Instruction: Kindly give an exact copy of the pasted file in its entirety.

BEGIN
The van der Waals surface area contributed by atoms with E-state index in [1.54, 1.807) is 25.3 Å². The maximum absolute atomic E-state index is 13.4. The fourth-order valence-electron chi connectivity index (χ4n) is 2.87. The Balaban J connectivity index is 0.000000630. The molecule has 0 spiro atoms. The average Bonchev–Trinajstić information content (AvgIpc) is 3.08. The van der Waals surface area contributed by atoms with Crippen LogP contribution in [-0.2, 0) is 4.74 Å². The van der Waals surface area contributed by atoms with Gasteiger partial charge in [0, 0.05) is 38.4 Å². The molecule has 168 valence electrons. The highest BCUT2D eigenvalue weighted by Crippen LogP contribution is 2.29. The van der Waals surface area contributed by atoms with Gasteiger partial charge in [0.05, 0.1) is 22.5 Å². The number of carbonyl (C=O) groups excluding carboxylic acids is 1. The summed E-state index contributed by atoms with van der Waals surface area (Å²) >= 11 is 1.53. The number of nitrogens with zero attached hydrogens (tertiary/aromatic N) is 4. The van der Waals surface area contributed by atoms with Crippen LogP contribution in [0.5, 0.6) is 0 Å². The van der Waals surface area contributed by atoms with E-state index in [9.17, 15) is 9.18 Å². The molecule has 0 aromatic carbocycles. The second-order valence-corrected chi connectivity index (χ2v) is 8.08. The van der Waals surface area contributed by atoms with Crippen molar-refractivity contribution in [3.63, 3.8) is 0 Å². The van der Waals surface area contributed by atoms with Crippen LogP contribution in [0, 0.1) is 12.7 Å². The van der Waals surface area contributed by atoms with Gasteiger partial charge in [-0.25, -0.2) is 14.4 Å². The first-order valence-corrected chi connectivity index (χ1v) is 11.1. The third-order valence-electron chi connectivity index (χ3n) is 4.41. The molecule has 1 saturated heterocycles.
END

The van der Waals surface area contributed by atoms with E-state index in [1.54, 1.807) is 25.3 Å². The maximum absolute atomic E-state index is 13.4. The fourth-order valence-electron chi connectivity index (χ4n) is 2.87. The Balaban J connectivity index is 0.000000630. The molecule has 0 spiro atoms. The average Bonchev–Trinajstić information content (AvgIpc) is 3.08. The van der Waals surface area contributed by atoms with Crippen LogP contribution in [-0.2, 0) is 4.74 Å². The van der Waals surface area contributed by atoms with Gasteiger partial charge in [0, 0.05) is 38.4 Å². The molecule has 168 valence electrons. The highest BCUT2D eigenvalue weighted by Crippen LogP contribution is 2.29. The van der Waals surface area contributed by atoms with Gasteiger partial charge in [0.05, 0.1) is 22.5 Å². The number of carbonyl (C=O) groups excluding carboxylic acids is 1. The summed E-state index contributed by atoms with van der Waals surface area (Å²) >= 11 is 1.53. The number of nitrogens with zero attached hydrogens (tertiary/aromatic N) is 4. The van der Waals surface area contributed by atoms with Crippen LogP contribution in [0.5, 0.6) is 0 Å². The van der Waals surface area contributed by atoms with E-state index in [9.17, 15) is 9.18 Å². The molecule has 0 aromatic carbocycles. The second-order valence-corrected chi connectivity index (χ2v) is 8.08. The van der Waals surface area contributed by atoms with Crippen molar-refractivity contribution in [3.63, 3.8) is 0 Å². The van der Waals surface area contributed by atoms with Crippen LogP contribution in [0, 0.1) is 12.7 Å². The van der Waals surface area contributed by atoms with Gasteiger partial charge in [-0.25, -0.2) is 14.4 Å². The first-order valence-corrected chi connectivity index (χ1v) is 11.1. The third-order valence-electron chi connectivity index (χ3n) is 4.41. The molecule has 1 saturated heterocycles.